Facing extremely challenging domestic market conditions and the ongoing ban from trading in Russia, many of the larger EU fruit and vegetable distributors have now developed strategies to enter and develop other markets in regions of the world such as Asia, the Middle East and Africa. If EU packers and exporters can harness this opportunity, it should drive demand back up the supply chain to support an increase in horticultural production in the leading growing countries across the continent.
One of the fundamental prerequisites of entering international markets is the basic level of competitiveness to do so. Unless companies can supply products and services to the market at a competitive price, the chances of any real meaningful success are likely to be very slim.
Europe has an ace card and it should play it now. Structural, political and economic difficulties within the eurozone have weakened the strength of the euro against most major currencies, including the US dollar and Chinese yuan. A weak euro makes European exports more competitive in international markets. And with little prospect of an improvement in the eurozone economy on the horizon, Europe’s currency advantage may last for some time yet.
This is good news for price-sensitive buyers in Asia, Africa and the Middle East, who are looking more globally to source horticultural products at a more competitive cost. This became even more apparent, during a recent trip to Asia, where I saw European suppliers beginning to make inroads into produce markets that are typically dominated by supply from the US, Australia and New Zealand. It is impossible to predict how long Europe’s window of opportunity may last. Therefore, it makes sense that exporters should take full advantage of its competitiveness in the short term, while also taking the opportunity to get closer to the market and buyers, in order to lay the foundations for more sustainable medium to long-term opportunities.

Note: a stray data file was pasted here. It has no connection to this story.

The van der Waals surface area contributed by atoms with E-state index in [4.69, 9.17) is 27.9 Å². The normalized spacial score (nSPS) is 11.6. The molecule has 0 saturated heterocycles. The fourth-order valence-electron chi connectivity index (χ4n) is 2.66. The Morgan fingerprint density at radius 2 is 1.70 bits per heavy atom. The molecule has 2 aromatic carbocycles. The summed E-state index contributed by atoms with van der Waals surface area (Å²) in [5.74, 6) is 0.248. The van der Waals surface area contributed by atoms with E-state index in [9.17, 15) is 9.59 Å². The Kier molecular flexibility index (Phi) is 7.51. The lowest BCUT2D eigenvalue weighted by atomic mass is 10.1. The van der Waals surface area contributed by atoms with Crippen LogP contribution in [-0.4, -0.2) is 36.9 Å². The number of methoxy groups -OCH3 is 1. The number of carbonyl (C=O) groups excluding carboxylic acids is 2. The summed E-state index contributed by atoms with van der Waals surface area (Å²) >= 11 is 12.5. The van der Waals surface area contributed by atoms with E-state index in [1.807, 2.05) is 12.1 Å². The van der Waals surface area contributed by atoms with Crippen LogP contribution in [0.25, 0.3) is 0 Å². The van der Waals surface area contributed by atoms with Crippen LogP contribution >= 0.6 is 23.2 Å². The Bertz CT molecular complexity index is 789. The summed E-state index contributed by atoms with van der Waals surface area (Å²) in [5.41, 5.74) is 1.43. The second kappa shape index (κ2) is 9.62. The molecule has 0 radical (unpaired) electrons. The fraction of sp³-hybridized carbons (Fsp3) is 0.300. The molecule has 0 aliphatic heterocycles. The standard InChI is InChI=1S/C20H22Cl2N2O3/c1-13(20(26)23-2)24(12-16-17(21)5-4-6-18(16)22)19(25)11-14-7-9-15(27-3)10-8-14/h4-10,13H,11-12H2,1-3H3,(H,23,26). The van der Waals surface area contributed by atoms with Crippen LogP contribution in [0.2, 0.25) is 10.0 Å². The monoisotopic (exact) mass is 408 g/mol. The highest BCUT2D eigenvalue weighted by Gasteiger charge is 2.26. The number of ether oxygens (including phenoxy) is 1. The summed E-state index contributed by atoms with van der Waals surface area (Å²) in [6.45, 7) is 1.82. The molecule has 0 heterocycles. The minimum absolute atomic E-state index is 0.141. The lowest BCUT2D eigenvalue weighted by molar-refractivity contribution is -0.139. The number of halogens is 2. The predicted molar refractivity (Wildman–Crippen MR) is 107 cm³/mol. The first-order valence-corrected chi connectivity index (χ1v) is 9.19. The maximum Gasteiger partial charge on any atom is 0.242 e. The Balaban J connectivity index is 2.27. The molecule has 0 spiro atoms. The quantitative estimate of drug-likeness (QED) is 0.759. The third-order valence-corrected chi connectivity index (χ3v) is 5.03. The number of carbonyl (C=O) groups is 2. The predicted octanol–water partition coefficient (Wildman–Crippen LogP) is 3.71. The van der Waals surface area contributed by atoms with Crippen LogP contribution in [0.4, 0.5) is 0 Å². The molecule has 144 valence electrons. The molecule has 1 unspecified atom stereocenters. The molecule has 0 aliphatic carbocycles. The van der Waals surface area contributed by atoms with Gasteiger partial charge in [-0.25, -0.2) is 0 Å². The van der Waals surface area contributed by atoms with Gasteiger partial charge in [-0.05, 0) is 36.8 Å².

A stronger economic recovery in the UK has led to a 15 per cent rise in the value of sterling relative to the euro in the two years to September 2015.
The most obvious impact of the change in the exchange rate will be to trade between the UK and Europe. Europe is, by far, the biggest trading partner for the UK, with the UK exporting £19 billion worth of agricultural, food and drink products to Europe in 2014 and importing £39 billion.
In the same way a weak euro will favour European exporters in global markets, it will also provide a temporary increased advantage here in the UK. Exporters from the continent will see the UK as an even more attractive market based on this. The current pound-to-euro exchange rate will help suck in additional imports from the likes of France, Italy, Spain and the Netherlands.
To a greater or lesser extent, the same effect will be felt across all product categories, not just in horticulture, but also in other agri-food sectors such as dairy, pork and a range of processed foods. This will be a major test for all in the UK food chain.
No-one really knows how long the current state of affairs will last. However, what is far more certain is that the longer this situation exists, the more pressure the UK horticultural and the wider food industry will be under.
This will require UK growers and packers to assess their position in the market and use a wide range of technologies to reduce wastage in the supply chain and increase efficiency of production, as well as developing rock solid relationships with customers, and in some cases, direct with consumers.
Matt Incles is a senior consultant with Promar International, a leading agricultural and horticultural value chain consulting company and a subsidiary of Genus plc. He can be reached on firstname.lastname@example.org.
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